Education in Benson

Dame School

A Benson Schoolmaster was mentioned in 1733, & in 1808 3 small unendowed Schools taught a total of 60 Children English Language, the Catechism, and (in one) Writing & Arithmetic. By 1815 there were 4 such Schools all run by Elderly people (Dame Schools), and a Blacksmith taught the Anglican Sunday school.  An Anglican Day School supported by Voluntary Subscriptions (Teaching boys & a few girls for 1d a week) was started in 1822, in opposition to an apparently Dissenting (Methodist) School set up by a Wallingford man. That closed soon after, but by 1850 the Anglican School had over 100 Pupils, accommodated in an ‘old Stable with a Cottage attached’ which was rented for £12-a-yr.  The ‘Lower Class’ reportedly welcomed such initiatives, and suggestions were made for a National School to serve Benson & surrounding Parishes.  Funding, however, remained difficult in an increasingly impoverished Village with no major Landowners.

The Clergy’s desire for a National School was fuelled partly by growing Dissent. A Nonconformist Sunday School had c.60 Pupils by 1808,  and by 1849 the Curate believed that Parish Education was ‘chiefly in [Dissenters’] hands’, prompting him to seek support from Christ Church, Oxford, and to raise further Funding himself.  A Site on Oxford Road was given by Sir Francis Jarvis Stapleton, and a large Brick-built School with Accommodation for 170, designed by George Wyatt, was erected in 1851, with an adjacent Master’s House. The £550 cost was met from subscriptions, modest Grants from Christ Church, Exeter & Magdalen Colleges, and a £180 Government Grant.  The same year a Dissenting British School was built ‘in Opposition’ on adjacent Land conveyed by the Coach-Builder Albert Bailey, with Accommodation (by 1868) for 150.

Oxford Road (looking NW) in 1904, with the National School & Schoolmaster’s House of 1851 to the right of the Flagpole, and (beyond) the Extension added in 1901 after the British School’s closure.

Both Schools (Teaching boys & girls) continued until 1900, with the British School increasingly attracting larger numbers drawn partly from surrounding Parishes. In 1877 its average Attendance was 128 compared with 65 at the National School, rising to 154 (compared with 74) by 1892/3.  A separate Anglican Infant School had 70 Pupils in 1854,  and by 1862 there was an affiliated Infant School at Roke, supported partly from Church Rents but closed by 1879.  As in most places School Attendance dipped at Harvest times and at traditional Holidays such as Roke’s Village Feast.  Anglican Evening Classes at Benson & Roke met with ‘varying success’, partly through competition from rival Dissenting Classes.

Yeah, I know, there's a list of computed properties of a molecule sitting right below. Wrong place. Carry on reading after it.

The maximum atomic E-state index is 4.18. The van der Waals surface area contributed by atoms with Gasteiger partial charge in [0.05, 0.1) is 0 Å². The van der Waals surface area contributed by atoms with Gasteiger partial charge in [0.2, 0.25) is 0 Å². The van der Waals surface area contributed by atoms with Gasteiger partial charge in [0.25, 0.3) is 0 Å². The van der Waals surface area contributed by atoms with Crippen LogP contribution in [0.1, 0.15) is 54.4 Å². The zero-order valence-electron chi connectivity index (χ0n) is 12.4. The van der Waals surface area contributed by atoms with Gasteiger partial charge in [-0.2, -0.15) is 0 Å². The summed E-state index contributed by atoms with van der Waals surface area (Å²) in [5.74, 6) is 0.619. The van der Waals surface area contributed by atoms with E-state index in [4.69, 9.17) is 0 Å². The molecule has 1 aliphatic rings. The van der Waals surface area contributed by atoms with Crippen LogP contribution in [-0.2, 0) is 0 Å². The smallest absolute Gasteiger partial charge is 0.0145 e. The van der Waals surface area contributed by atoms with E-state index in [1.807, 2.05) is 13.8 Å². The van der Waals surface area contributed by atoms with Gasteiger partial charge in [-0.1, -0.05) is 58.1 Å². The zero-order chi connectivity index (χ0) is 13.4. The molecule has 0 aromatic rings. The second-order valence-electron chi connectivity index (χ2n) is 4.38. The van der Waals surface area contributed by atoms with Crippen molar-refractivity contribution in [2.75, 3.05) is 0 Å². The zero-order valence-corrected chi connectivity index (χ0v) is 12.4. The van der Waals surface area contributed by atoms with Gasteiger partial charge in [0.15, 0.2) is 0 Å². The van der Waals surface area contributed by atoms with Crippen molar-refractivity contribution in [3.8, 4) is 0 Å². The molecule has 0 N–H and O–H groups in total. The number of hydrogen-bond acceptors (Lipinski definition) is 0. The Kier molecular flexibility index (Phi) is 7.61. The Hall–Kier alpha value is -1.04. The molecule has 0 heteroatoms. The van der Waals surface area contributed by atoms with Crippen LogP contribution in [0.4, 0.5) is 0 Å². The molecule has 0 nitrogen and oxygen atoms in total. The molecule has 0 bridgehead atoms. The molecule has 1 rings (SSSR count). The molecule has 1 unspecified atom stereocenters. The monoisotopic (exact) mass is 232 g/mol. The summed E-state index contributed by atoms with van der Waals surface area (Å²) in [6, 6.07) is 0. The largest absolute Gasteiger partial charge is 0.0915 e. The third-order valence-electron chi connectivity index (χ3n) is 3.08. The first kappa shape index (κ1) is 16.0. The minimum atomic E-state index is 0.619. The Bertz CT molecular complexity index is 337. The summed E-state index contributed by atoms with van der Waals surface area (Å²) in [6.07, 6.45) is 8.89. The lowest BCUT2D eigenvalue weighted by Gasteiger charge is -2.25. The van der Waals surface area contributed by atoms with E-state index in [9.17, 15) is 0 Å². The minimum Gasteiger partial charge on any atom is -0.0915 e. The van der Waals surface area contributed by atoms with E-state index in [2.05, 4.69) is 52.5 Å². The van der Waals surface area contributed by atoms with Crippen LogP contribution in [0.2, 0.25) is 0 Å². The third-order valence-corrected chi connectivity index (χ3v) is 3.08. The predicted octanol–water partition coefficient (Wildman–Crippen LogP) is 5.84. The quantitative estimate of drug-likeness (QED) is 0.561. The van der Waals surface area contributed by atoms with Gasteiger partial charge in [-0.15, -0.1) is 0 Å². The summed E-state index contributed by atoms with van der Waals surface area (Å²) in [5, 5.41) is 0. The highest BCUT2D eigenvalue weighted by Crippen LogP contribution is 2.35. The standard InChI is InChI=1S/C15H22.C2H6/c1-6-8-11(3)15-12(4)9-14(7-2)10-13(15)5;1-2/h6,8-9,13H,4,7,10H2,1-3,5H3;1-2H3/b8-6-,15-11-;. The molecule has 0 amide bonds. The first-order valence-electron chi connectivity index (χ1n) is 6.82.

According to the prevailing practice, part of the back of each Classroom was arranged as a Series of Broad steps on which stood long Benches. On these the children could sit, close together but clearly visible to the Teacher, for oral lessons & singing. For the Infants, at least, desks did not replace these so-called Galleries until 1891. Fees of 1d to2d a week per Pupil were charged by both the British & the National Schools. In the National School children were accepted from the age of 3.

A Voluntary Rate agreed in 1881 was shared between both Schools, but in 1900 the British School was forced to close following Government demands for Building Improvements, and the Managers’ subsequent failure (faced with opposition from the National School) to win support for a School Board.  Pupils were transferred to the National School, which was extended in 1901 with provision for Nonconformist Religious Instruction.  By 1928 it taught 242 pupils aged 5–14, becoming a Church of England (Controlled) Primary School under the 1944 Education Act.

An unexpected byproduct of War conditions led to the addition of a Playing Field to the School Property. It happened when the Runways were being constructed for the RAF Airfield and the Contractors found that they had a large quantity of Waste Soil. The Vicar, the Rev G West, had the bright idea that it might be used to fill up an old Gravel Pit on Land adjoining the School and that the Land Area so reclaimed might provide a much-needed Playing Field. The Owner of the Land, Mrs Young, agreed to provide access and to sell the Ground for £300 which was raised locally. What in the old Map of 1883 is shown as the Horse Pool, but which had degenerated into an untidy Swampy area of about 3 acres, became a Valuable Asset to the School.

Overcrowding was mitigated by Extensions in the 1950s–60s, and in 1972 a separate Infant School under shared Management was opened on Westfield Road, to be recombined in 2004.

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In 1967 there were 160 children and a new Hall, Kitchen and 2 Classrooms were built on at the rear of the older Buildings in the Oxford Road. By 1970 the number of Pupils had risen to 270 and Plans were made to build additional Classrooms for the Infants.

The new Site was on County Council Ground on the Westfield Road, but still Administered by the Headmaster, Mr G Howard. This new Infants School was opened in 1971 and enlarged in 1976 by the addition of a 3 Classroom Block. The County Infants School Site was sold for a housing development in about 2006, and the Infants were rehoused in new Classrooms, built onto the Oxford Road Site.

A County-Council Primary School on the RAF Station opened in 1952 and was subsequently extended, catering predominantly for Children of RAF Personnel, but remaining open to others from the area. Both Primary Schools continued in 2015, when the Village School also taught Service Children.  Older Pupils attended schools in Wallingford, Berinsfield, or Oxford, and there was Private Pre-school Provision in Benson.

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